News Analysis

Early Detection and Treatment of Hepatitis

Hepatitis is an inflammation of the liver, a condition that can be self-limiting or can progress to liver cancer.

Hepatitis viruses are the most common cause of hepatitis in the world but other infections, toxic substances like alcohol, certain drugs, and autoimmune diseases can also cause hepatitis.

There are 5 main hepatitis viruses, referred to as types A, B, C, D and E.

The commonest types are B and C lead to chronic diseases in hundreds of millions of people and are main cause of liver cirrhosis and cancer.

Hepatitis A and E are typically caused by ingestion of contaminated food or water while hepatitis B, C and D usually occur as a result of parenteral contact with infected body fluids.

Common modes of transmission for these viruses include receipt of contaminated blood or blood products, invasive medical procedures using contaminated equipment and for hepatitis B, transmission from mother to baby at birth, from family member to child, and also by sexual contact. 

Acute infection may occur with limited or no symptoms, or may include symptoms such as jaundice, dark urine, extreme fatigue, nausea, vomiting and abdominal pain. 

According to medical experts, ninety percent of people living with hepatitis are unaware of this thus leading to health complications like cancer.

They, however, canvassed for testing to allow for early detection and treatment of the disease.

Due to the debilitating effect of the disease, world health organization set aside every Twenty Eighth of July as World Hepatitis Day to enhance awareness of viral hepatitis and encourage greater participation in curtailing the disease.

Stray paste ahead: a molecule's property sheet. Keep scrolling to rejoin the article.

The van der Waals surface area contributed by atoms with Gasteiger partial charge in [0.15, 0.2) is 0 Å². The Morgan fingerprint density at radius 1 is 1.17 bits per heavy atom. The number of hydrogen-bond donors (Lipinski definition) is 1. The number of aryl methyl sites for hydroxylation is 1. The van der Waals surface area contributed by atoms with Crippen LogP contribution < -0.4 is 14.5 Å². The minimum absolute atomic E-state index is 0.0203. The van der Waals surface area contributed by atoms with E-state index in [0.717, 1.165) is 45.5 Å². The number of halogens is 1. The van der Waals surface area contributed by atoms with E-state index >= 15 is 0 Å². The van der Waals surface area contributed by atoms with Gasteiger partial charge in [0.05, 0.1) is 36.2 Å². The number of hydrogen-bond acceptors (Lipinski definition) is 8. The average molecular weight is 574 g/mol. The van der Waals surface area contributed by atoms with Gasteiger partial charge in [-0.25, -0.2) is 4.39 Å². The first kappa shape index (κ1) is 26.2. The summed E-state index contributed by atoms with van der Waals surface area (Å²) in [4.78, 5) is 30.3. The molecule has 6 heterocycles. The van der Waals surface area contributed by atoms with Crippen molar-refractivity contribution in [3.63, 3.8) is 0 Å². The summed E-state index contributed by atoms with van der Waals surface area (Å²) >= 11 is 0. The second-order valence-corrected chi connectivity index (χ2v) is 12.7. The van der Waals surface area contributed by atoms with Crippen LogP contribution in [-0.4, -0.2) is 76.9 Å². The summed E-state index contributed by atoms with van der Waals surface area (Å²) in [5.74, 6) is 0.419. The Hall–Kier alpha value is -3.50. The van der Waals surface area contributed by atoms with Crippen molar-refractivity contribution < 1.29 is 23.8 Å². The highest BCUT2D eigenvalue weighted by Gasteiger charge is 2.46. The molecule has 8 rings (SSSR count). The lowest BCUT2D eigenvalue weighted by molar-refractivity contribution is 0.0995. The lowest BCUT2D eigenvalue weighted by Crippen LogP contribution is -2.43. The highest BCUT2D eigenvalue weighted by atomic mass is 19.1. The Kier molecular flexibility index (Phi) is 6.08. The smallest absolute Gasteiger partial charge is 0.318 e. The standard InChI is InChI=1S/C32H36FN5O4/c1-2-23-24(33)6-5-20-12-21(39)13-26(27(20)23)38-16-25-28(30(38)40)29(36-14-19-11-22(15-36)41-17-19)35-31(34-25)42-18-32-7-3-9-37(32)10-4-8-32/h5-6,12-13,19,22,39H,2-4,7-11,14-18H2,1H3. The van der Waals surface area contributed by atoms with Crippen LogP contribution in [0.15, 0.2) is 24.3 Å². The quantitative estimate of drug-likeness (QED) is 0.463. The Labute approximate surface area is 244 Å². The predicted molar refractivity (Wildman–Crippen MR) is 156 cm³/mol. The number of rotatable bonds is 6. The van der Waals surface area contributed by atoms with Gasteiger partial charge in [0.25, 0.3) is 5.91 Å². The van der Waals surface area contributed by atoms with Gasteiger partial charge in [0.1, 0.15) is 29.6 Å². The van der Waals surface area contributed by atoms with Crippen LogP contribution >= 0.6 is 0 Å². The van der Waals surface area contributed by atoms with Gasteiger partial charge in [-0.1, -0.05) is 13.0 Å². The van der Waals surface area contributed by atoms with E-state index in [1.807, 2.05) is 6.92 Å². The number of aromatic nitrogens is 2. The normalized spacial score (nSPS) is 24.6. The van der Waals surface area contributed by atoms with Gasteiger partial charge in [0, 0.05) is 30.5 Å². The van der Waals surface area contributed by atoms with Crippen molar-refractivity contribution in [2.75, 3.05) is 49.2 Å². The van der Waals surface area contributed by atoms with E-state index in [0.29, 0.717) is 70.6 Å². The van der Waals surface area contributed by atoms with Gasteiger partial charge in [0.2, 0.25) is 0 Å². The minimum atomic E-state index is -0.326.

Together, Hepatitis B and C are the most common cause of deaths, with one point four million lives lost each year.

Amid the Covid-19 pandemic, viral hepatitis continues to claim thousands of lives every day as some patients refuse to present to the hospital due to the fear of the pandemic.

This year’s theme is “Hepatitis-Free Future,” with a strong focus on preventing Hepatitis B, HBV, among mothers and newborns.

HBV can be prevented among newborns through the use of a safe and effective vaccine.

Most importantly, hepatitis patients should make consumption of balanced diet and lot of fruits a lifestyle for a healthy living.

At this juncture, it is pertinent for hepatitis patients who have developed advanced liver diseases and deteriorating health as a result of hepatitis B or C to be vigilant in protecting themselves from contracting Covid-19 as they are at risk of more serious illnesses.

Titilayo Kupoliyi

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